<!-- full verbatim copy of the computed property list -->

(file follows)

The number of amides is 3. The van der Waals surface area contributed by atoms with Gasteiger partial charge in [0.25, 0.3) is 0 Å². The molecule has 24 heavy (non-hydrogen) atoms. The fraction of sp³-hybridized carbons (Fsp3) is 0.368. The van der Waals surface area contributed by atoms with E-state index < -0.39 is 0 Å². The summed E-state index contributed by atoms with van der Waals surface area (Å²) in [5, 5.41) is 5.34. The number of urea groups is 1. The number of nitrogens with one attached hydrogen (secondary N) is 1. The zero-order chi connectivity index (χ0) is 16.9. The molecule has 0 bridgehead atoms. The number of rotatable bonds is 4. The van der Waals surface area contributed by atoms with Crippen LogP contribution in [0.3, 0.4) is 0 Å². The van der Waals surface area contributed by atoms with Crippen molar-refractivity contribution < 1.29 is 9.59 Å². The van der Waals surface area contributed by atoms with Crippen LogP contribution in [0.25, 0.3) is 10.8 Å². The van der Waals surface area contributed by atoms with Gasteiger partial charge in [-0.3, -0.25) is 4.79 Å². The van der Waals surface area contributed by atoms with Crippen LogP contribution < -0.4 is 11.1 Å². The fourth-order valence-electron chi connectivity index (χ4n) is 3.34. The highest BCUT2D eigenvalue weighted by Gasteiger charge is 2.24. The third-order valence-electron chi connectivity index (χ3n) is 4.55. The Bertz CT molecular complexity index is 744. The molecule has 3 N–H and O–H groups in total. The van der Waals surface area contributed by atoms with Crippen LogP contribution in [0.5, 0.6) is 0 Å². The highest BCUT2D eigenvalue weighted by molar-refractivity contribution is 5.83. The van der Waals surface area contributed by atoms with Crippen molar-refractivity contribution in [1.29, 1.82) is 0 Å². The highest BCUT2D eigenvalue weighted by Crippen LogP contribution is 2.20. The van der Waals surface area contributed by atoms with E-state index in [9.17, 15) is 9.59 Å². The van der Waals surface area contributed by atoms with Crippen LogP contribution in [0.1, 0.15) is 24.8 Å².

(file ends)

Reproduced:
The number of amides is 3. The van der Waals surface area contributed by atoms with Gasteiger partial charge in [0.25, 0.3) is 0 Å². The molecule has 24 heavy (non-hydrogen) atoms. The fraction of sp³-hybridized carbons (Fsp3) is 0.368. The van der Waals surface area contributed by atoms with E-state index < -0.39 is 0 Å². The summed E-state index contributed by atoms with van der Waals surface area (Å²) in [5, 5.41) is 5.34. The number of urea groups is 1. The number of nitrogens with one attached hydrogen (secondary N) is 1. The zero-order chi connectivity index (χ0) is 16.9. The molecule has 0 bridgehead atoms. The number of rotatable bonds is 4. The van der Waals surface area contributed by atoms with Crippen LogP contribution in [0.3, 0.4) is 0 Å². The van der Waals surface area contributed by atoms with Crippen molar-refractivity contribution < 1.29 is 9.59 Å². The van der Waals surface area contributed by atoms with Crippen LogP contribution in [0.25, 0.3) is 10.8 Å². The van der Waals surface area contributed by atoms with Gasteiger partial charge in [-0.3, -0.25) is 4.79 Å². The van der Waals surface area contributed by atoms with Crippen LogP contribution < -0.4 is 11.1 Å². The fourth-order valence-electron chi connectivity index (χ4n) is 3.34. The highest BCUT2D eigenvalue weighted by Gasteiger charge is 2.24. The third-order valence-electron chi connectivity index (χ3n) is 4.55. The Bertz CT molecular complexity index is 744. The molecule has 3 N–H and O–H groups in total. The van der Waals surface area contributed by atoms with Crippen LogP contribution in [0.5, 0.6) is 0 Å². The highest BCUT2D eigenvalue weighted by molar-refractivity contribution is 5.83. The van der Waals surface area contributed by atoms with Crippen molar-refractivity contribution in [1.29, 1.82) is 0 Å². The highest BCUT2D eigenvalue weighted by Crippen LogP contribution is 2.20. The van der Waals surface area contributed by atoms with E-state index in [9.17, 15) is 9.59 Å². The van der Waals surface area contributed by atoms with Crippen LogP contribution in [0.1, 0.15) is 24.8 Å².